Times of Malta’s Denise Grech made the incoming chief of the Housing Authority sweat. Good job. Someone should be telling Mr Leonid McKay he’s in for what should be one of the toughest jobs in the public administration right now: if he was selected to do it properly.
His performance at the interview suggests he hasn’t been reading his briefings notes too closely. His responses are replete with howlers.
Homelessness is not, Mr McKay emphatically insists, connected to the housing market. But he “conceded those who rent are the most vulnerable”. To what? If not to spiralling rental prices and a rising rate of the very bottom of the property ladder beyond ever more people’s basic affordability?
“Studies have shown ‘no direct correlation’ between homelessness and the housing market,” Mr McKay said, “If so, the indicators of poverty in Malta would register an increase, rather than a positive decrease.” Have you considered the problem might be in the way poverty is being measured?
Here’s the clincher: the interviewer challenged Mr McKay with a case of a mother of two children making €500 a month and unable to make ends meet. His response was warning “against using people for sensationalism”.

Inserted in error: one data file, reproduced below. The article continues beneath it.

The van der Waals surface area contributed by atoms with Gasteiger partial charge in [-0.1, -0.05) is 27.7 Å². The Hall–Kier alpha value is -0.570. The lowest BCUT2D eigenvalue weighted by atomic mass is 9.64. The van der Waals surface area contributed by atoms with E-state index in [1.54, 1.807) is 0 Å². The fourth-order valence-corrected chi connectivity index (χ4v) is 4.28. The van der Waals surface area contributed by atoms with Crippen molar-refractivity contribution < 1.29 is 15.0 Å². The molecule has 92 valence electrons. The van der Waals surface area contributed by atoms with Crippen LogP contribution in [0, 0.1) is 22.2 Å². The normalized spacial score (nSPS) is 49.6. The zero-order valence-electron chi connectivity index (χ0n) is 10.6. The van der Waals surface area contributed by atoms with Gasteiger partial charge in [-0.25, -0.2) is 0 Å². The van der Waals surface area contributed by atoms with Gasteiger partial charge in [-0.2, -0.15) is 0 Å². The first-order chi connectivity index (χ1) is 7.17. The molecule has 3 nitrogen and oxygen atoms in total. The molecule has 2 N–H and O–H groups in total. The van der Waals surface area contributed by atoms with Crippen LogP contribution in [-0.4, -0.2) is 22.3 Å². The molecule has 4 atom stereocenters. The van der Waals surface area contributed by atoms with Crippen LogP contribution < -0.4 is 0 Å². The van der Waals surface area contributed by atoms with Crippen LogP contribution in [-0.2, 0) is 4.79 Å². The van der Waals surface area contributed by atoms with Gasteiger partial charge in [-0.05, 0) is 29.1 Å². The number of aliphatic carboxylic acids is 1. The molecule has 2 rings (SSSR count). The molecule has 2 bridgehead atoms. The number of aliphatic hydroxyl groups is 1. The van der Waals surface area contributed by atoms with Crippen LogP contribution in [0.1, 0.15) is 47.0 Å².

With all due respect, sir, you are now in the business of understanding the problems of people. If statistics help you measure the extent of your problem, that’s fine. But the basic reality is that a person earning a minimum wage of less than €800 a month will struggle to pay half that amount in rent for a two-bedroom apartment and still have enough money for food and clothing for herself and her children.
That’s not sensationalism. That’s everyday poverty for many people.
Contrast Mr McKay’s interview with this interview the new chief at Caritas, Anthony Gatt, gave Times of Malta’s Sarah Carabott.
“The gap between rich and the poor is growing. There are growing bands of society that are at risk of poverty. The surge in rent needs to be addressed.”
These two gents need to sit down and share some lunch.